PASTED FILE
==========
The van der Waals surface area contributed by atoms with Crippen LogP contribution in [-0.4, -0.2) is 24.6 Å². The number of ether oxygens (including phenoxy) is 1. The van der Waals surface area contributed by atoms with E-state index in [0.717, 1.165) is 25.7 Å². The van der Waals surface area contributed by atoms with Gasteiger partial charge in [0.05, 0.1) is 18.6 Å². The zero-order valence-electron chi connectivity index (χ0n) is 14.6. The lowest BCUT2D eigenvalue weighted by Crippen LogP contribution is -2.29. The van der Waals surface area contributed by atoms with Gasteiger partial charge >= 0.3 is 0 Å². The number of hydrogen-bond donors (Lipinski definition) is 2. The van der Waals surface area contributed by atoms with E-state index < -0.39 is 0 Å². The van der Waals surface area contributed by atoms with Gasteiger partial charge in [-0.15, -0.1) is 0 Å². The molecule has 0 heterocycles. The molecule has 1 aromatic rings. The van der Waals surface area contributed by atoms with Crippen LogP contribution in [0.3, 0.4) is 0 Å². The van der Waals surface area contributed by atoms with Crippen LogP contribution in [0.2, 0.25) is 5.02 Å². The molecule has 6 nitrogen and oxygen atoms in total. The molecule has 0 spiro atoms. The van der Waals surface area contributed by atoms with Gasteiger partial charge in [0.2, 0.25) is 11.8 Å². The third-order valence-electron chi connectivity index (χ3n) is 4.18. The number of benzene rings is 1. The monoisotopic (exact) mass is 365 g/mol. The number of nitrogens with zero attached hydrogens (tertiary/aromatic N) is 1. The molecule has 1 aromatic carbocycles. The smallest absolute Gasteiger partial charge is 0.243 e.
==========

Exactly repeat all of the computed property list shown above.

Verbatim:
The van der Waals surface area contributed by atoms with Crippen LogP contribution in [-0.4, -0.2) is 24.6 Å². The number of ether oxygens (including phenoxy) is 1. The van der Waals surface area contributed by atoms with E-state index in [0.717, 1.165) is 25.7 Å². The van der Waals surface area contributed by atoms with Gasteiger partial charge in [0.05, 0.1) is 18.6 Å². The zero-order valence-electron chi connectivity index (χ0n) is 14.6. The lowest BCUT2D eigenvalue weighted by Crippen LogP contribution is -2.29. The van der Waals surface area contributed by atoms with Gasteiger partial charge >= 0.3 is 0 Å². The number of hydrogen-bond donors (Lipinski definition) is 2. The van der Waals surface area contributed by atoms with E-state index < -0.39 is 0 Å². The van der Waals surface area contributed by atoms with Gasteiger partial charge in [-0.15, -0.1) is 0 Å². The molecule has 0 heterocycles. The molecule has 1 aromatic rings. The van der Waals surface area contributed by atoms with Crippen LogP contribution in [0.3, 0.4) is 0 Å². The van der Waals surface area contributed by atoms with Crippen LogP contribution in [0.2, 0.25) is 5.02 Å². The molecule has 6 nitrogen and oxygen atoms in total. The molecule has 0 spiro atoms. The van der Waals surface area contributed by atoms with Gasteiger partial charge in [0.2, 0.25) is 11.8 Å². The third-order valence-electron chi connectivity index (χ3n) is 4.18. The number of benzene rings is 1. The monoisotopic (exact) mass is 365 g/mol. The number of nitrogens with zero attached hydrogens (tertiary/aromatic N) is 1. The molecule has 1 aromatic carbocycles. The smallest absolute Gasteiger partial charge is 0.243 e.